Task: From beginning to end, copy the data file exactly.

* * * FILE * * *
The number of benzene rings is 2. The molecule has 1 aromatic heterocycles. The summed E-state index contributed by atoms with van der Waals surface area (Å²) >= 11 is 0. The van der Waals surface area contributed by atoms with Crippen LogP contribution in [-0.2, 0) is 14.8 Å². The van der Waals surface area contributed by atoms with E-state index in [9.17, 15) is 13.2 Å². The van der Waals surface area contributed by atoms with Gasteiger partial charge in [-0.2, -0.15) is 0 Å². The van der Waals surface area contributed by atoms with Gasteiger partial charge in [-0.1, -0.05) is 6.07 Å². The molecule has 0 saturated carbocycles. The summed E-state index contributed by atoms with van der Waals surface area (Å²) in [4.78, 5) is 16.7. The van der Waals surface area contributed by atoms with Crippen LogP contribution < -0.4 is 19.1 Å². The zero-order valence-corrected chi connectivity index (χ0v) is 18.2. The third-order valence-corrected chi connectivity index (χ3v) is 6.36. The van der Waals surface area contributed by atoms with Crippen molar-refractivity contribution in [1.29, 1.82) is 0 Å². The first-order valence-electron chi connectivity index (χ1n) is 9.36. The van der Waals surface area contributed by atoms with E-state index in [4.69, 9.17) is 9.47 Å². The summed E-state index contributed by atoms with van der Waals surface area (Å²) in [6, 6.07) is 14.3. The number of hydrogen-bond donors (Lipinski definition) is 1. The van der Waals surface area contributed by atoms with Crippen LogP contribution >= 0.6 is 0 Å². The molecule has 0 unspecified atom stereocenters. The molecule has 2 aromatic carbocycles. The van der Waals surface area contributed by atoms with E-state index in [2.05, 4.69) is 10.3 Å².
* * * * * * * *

The number of benzene rings is 2. The molecule has 1 aromatic heterocycles. The summed E-state index contributed by atoms with van der Waals surface area (Å²) >= 11 is 0. The van der Waals surface area contributed by atoms with Crippen LogP contribution in [-0.2, 0) is 14.8 Å². The van der Waals surface area contributed by atoms with E-state index in [9.17, 15) is 13.2 Å². The van der Waals surface area contributed by atoms with Gasteiger partial charge in [-0.2, -0.15) is 0 Å². The van der Waals surface area contributed by atoms with Gasteiger partial charge in [-0.1, -0.05) is 6.07 Å². The molecule has 0 saturated carbocycles. The summed E-state index contributed by atoms with van der Waals surface area (Å²) in [4.78, 5) is 16.7. The van der Waals surface area contributed by atoms with Crippen LogP contribution < -0.4 is 19.1 Å². The zero-order valence-corrected chi connectivity index (χ0v) is 18.2. The third-order valence-corrected chi connectivity index (χ3v) is 6.36. The van der Waals surface area contributed by atoms with Crippen molar-refractivity contribution in [1.29, 1.82) is 0 Å². The first-order valence-electron chi connectivity index (χ1n) is 9.36. The van der Waals surface area contributed by atoms with E-state index in [4.69, 9.17) is 9.47 Å². The summed E-state index contributed by atoms with van der Waals surface area (Å²) in [6, 6.07) is 14.3. The number of hydrogen-bond donors (Lipinski definition) is 1. The van der Waals surface area contributed by atoms with Crippen LogP contribution >= 0.6 is 0 Å². The molecule has 0 unspecified atom stereocenters. The molecule has 2 aromatic carbocycles. The van der Waals surface area contributed by atoms with E-state index in [2.05, 4.69) is 10.3 Å².